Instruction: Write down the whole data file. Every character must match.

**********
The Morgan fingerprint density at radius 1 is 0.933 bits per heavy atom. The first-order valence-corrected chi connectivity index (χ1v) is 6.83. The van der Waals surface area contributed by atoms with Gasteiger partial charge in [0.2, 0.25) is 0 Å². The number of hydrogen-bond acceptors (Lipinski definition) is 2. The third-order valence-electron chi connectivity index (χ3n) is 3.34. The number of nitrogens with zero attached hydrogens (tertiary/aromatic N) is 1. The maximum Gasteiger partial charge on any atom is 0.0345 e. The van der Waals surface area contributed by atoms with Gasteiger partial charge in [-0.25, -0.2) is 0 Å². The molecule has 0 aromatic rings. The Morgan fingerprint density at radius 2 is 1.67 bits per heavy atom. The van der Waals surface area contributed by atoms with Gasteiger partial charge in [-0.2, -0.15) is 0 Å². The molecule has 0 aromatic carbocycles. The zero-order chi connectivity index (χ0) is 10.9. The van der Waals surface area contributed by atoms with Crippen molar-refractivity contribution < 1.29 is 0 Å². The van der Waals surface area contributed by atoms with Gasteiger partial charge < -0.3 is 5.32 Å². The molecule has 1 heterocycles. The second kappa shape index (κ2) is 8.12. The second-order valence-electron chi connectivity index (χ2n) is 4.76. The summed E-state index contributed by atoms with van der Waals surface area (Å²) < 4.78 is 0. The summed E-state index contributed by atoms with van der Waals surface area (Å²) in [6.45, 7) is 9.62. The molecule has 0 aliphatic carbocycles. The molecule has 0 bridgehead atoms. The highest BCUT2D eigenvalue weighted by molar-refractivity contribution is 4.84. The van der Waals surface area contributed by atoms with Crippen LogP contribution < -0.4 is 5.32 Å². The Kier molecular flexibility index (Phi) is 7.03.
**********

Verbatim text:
The Morgan fingerprint density at radius 1 is 0.933 bits per heavy atom. The first-order valence-corrected chi connectivity index (χ1v) is 6.83. The van der Waals surface area contributed by atoms with Gasteiger partial charge in [0.2, 0.25) is 0 Å². The number of hydrogen-bond acceptors (Lipinski definition) is 2. The third-order valence-electron chi connectivity index (χ3n) is 3.34. The number of nitrogens with zero attached hydrogens (tertiary/aromatic N) is 1. The maximum Gasteiger partial charge on any atom is 0.0345 e. The van der Waals surface area contributed by atoms with Gasteiger partial charge in [-0.25, -0.2) is 0 Å². The molecule has 0 aromatic rings. The Morgan fingerprint density at radius 2 is 1.67 bits per heavy atom. The van der Waals surface area contributed by atoms with Gasteiger partial charge in [-0.2, -0.15) is 0 Å². The molecule has 0 aromatic carbocycles. The zero-order chi connectivity index (χ0) is 10.9. The van der Waals surface area contributed by atoms with Crippen molar-refractivity contribution < 1.29 is 0 Å². The van der Waals surface area contributed by atoms with Gasteiger partial charge < -0.3 is 5.32 Å². The molecule has 1 heterocycles. The second kappa shape index (κ2) is 8.12. The second-order valence-electron chi connectivity index (χ2n) is 4.76. The summed E-state index contributed by atoms with van der Waals surface area (Å²) < 4.78 is 0. The summed E-state index contributed by atoms with van der Waals surface area (Å²) in [6.45, 7) is 9.62. The molecule has 0 aliphatic carbocycles. The molecule has 0 bridgehead atoms. The highest BCUT2D eigenvalue weighted by molar-refractivity contribution is 4.84. The van der Waals surface area contributed by atoms with Crippen LogP contribution < -0.4 is 5.32 Å². The Kier molecular flexibility index (Phi) is 7.03.